JWR Wandering Jews

Jewish World Review June 21, 2002 / 11 Tamuz, 5762


Home turns to Hell

http://www.jewishworldreview.com | This town of multi-level stone homes in the hills near Nablus had not yet observed the shloshim, or, month of mourning, for the three teenaged rabbinical students who were murdered here while playing basketball, when last night, tragedy struck yet again.

As mothers and daughters prepared for the nearing Sabbath, reenacting a weekly ritual of baking and bonding, outside, under a full-moon sky and with winds hiding his approach, a terrorist trained by The Popular Front for the Liberation of Palestine infiltrated this area of 500 families.

At about 9:00 pm, Boaz Shabo was en route from Jerusalem, when his cellphone rang. It was his thirteen year-old daughter, Aviya. She was frantic.

One by one, her family members who were at home, had been shot after a terrorist forced himself into her home.

She had witnessed it all.

"PLEASE, abba [daddy], come home quick!" she wailed.

First hit, was her twelve year-old brother, Tzvika, who had been sitting, reviewing the Torah portion for his upcoming Bar Mitzvah. When the terrorist took aim at Aviya's mother, Rachel, another brother, Neria, 15, tried to act as a human shield. It was futile.

Avishai, 5, the family's youngest, began shrieking, after he awoke from the commotion. The terrorist then opened fire on his tiny body.

His cries soon stopped.

Aviya was shot in the chest and leg, as she tried to escape the home that turned to Hell. David, who ran to guard his sister, was pummeled with bullets in his stomach.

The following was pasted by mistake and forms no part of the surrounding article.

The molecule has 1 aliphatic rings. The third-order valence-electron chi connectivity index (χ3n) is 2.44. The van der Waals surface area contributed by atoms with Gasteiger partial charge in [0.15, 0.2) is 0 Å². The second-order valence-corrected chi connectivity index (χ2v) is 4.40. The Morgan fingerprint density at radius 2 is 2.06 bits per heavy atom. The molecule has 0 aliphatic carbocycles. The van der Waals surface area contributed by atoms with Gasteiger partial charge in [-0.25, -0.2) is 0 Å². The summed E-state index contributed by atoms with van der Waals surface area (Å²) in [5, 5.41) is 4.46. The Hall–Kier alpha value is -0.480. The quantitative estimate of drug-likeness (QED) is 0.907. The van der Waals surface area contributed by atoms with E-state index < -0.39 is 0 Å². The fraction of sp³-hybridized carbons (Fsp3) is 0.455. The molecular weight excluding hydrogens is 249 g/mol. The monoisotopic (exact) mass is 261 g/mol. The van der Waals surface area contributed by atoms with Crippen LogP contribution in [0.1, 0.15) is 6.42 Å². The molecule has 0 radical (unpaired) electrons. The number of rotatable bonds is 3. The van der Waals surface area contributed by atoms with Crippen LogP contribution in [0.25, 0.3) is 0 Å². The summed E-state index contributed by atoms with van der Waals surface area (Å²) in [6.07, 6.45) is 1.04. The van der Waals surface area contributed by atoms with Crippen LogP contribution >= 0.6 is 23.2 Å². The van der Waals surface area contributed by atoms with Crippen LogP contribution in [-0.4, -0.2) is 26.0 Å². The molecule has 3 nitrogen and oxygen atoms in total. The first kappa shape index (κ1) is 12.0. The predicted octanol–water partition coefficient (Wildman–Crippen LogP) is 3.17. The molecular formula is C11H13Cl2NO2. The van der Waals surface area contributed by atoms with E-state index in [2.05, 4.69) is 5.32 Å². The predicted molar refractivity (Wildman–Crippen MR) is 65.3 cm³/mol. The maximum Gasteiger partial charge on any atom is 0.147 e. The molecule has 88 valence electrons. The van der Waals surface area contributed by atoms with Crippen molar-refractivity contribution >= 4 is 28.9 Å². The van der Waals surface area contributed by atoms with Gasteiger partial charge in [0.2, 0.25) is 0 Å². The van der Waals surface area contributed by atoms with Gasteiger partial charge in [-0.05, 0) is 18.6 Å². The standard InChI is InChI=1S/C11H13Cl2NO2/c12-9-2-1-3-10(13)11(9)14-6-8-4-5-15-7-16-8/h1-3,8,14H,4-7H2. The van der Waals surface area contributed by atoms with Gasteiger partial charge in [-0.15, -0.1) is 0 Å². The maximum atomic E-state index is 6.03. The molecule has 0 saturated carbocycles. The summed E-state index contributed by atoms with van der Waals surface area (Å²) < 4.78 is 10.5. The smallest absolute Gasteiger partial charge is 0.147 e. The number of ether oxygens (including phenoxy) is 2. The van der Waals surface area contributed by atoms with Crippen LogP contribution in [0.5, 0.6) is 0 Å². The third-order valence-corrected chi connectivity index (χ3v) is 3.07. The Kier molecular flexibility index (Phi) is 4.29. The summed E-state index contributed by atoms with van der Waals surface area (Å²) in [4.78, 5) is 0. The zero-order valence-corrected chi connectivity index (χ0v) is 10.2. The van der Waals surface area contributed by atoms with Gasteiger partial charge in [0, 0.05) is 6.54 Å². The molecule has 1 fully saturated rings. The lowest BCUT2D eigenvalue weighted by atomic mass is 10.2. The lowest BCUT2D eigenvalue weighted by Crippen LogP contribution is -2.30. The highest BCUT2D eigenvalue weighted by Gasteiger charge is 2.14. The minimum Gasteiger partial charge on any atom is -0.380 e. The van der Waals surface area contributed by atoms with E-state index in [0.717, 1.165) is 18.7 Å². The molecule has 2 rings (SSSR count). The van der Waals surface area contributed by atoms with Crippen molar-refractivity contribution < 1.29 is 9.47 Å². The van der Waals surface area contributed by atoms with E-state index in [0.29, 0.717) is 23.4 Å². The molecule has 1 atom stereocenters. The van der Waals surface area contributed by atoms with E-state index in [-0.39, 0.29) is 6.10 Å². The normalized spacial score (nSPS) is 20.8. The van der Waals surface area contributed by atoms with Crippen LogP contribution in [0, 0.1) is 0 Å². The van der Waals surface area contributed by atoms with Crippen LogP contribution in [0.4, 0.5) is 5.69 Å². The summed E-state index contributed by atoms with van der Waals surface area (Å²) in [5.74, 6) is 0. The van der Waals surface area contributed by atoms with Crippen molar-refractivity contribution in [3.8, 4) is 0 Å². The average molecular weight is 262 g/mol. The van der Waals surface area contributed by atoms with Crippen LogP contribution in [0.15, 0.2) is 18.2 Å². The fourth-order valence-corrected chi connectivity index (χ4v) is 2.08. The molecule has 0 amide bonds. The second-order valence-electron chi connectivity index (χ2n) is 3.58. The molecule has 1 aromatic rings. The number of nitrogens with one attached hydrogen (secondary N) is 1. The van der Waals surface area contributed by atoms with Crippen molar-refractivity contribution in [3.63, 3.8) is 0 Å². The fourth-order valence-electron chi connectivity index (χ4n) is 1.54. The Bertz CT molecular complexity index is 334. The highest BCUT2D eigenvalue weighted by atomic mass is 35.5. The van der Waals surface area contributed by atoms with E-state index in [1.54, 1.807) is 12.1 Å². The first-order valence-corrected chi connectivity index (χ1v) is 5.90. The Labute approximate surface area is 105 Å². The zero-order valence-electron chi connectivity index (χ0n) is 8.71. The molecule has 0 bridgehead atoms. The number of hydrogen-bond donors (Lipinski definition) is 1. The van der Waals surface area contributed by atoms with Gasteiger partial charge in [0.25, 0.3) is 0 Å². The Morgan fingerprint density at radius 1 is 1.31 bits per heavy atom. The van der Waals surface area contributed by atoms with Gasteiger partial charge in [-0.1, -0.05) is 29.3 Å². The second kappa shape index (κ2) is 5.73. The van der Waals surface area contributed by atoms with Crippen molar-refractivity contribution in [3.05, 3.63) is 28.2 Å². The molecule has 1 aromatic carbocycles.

As Rachel lay dying, she watched Neria gasp his last breath. As his soul departed, she cried out the words of the martyrs, "Shema Yisrael!" When she peered down at her son's now limp body, she saw their blood merge.

Tzvika's last words were: "Shalom, [goodbye], Eema [momma]. I will see you in shamayim [Heaven]."

Before she expired, Rachel had witnessed the murder of three of her children.

As the village's chief of security, Yossi Tuito, engaged in a gun battle with the terrorist -- leaving both of them dead -- the Shabo's home was somehow set ablaze.

When Boaz Shabo finally arrived at the town's gate, he was met by the hamlet's rabbi, who confirmed his worst nightmare. On the spot, he tore his jacket four times, as a mourning sign for each family member, whom he will burry a few hundred feet from his now burnt house, which he will not be able to observe the shiva mourning ritual in.

This week, instead of Sabbath candles being lit by his wife, Boaz Shabo will light four yahrtzeit (memorial) ones.

  —   Harvey Tannenbaum

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© 2002, Harvey Tannenbaum